Financial Daily Dose 7.17.2020 | Top Story: Consumer Spending Up in June

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Consumer spending at stores and auto dealerships increased in June, the second straight month, but the recent uptick in coronavirus cases could slow future growth. – WSJ and NYTimes

Big banks state that economic uncertainty will likely continue until a vaccine is developed for coronavirus. – Bloomberg

Market Snapshot: S&P 500 Index increased 0.2% to 3,333.30 as of 9:37 a.m. (EST); Dow Jones Industrial Average climbed 0.1% to 26,752.93; Nasdaq Composite Index rose 0.3% to 10,500.38; Bloomberg Dollar Spot Index dipped 0.2% to 1,205.66; yield on 10-year Treasuries declined less than one basis point to 0.61%, the lowest in almost 11 weeks. – Bloomberg and NYTimes and WSJ

Twitter continues to analyze the origin of the attack it suffered earlier this week; the company knows that at least one of its employee’s “credentials were taken over and used to gain access to an internal dashboard.” – NYTimes and WSJ

Netflix Inc. decides to try the rare and difficult arrangement of having dual chief executives. Will human nature impede the company’s success? – WSJ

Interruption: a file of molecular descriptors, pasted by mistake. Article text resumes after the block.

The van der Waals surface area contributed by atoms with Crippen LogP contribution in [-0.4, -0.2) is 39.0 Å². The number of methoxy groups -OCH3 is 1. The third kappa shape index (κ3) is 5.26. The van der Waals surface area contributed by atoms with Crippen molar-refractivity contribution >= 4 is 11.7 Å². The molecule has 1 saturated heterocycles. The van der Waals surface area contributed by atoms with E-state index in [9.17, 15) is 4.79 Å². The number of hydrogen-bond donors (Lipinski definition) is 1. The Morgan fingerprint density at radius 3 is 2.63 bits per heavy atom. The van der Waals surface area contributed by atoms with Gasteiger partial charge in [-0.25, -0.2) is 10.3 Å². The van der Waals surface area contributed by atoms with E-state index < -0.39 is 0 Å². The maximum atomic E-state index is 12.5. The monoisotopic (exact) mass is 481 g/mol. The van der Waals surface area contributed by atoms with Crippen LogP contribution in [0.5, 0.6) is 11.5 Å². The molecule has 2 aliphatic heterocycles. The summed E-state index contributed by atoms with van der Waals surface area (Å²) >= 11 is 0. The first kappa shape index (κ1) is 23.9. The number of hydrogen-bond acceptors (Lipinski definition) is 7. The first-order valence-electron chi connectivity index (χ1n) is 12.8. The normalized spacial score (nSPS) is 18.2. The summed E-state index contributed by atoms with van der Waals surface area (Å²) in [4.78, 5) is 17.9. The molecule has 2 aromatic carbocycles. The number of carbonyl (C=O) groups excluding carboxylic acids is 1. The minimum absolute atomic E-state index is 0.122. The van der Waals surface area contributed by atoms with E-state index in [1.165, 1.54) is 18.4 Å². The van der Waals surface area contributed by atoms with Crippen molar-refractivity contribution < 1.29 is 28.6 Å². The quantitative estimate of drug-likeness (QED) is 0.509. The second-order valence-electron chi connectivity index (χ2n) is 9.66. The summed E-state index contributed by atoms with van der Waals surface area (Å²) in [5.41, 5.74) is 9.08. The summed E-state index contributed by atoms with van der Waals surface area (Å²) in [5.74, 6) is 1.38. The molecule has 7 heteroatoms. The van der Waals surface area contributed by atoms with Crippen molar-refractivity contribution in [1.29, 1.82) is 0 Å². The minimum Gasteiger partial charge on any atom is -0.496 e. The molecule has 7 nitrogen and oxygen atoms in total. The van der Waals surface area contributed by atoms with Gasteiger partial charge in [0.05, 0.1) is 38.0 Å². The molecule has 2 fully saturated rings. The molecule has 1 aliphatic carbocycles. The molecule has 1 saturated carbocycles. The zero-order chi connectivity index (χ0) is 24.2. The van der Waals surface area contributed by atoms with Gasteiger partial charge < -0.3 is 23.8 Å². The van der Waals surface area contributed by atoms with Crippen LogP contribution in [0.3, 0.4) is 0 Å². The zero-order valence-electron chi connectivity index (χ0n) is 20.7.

Irony? The EU’s top court has imposed restrictions on companies storing information about EU residents on US servers, ruling “that such transfers exposed Europeans to American government surveillance without ‘actionable rights’ to challenge it.” Companies that must comply will likely include Amazon.com Inc., Facebook Inc., Alphabet Inc., and Apple Inc. – WSJ

D.C.’s NFL team, which is in the midst of changing its name, has retained prominent sports attorney Beth Wilkinson and her firm Wilkinson Walsh LLP to conduct an internal review after “allegations surfaced that there is a culture of sexual harassment in the team’s front office.” – Law360

As a result of market pressures from the pandemic, California Resources Corp., an oil and natural gas exploration and production company, filed for Chapter 11 protection in Texas bankruptcy court with over $6 billion in debt. – Law360

Is Russia hack at it? Evidence suggests that Russian hackers are targeting organizations in the West that are responsible for researching potential vaccines for the coronavirus. – Law360 and WSJ

For fun, check out this article discussing how members of Congress have used Facebook and Twitter over the last several years. The differences in approach are fascinating (and sometimes saddening).  WSJ

We’re on a mid-summer break for the next week. We’ll see you back here on the 27th.

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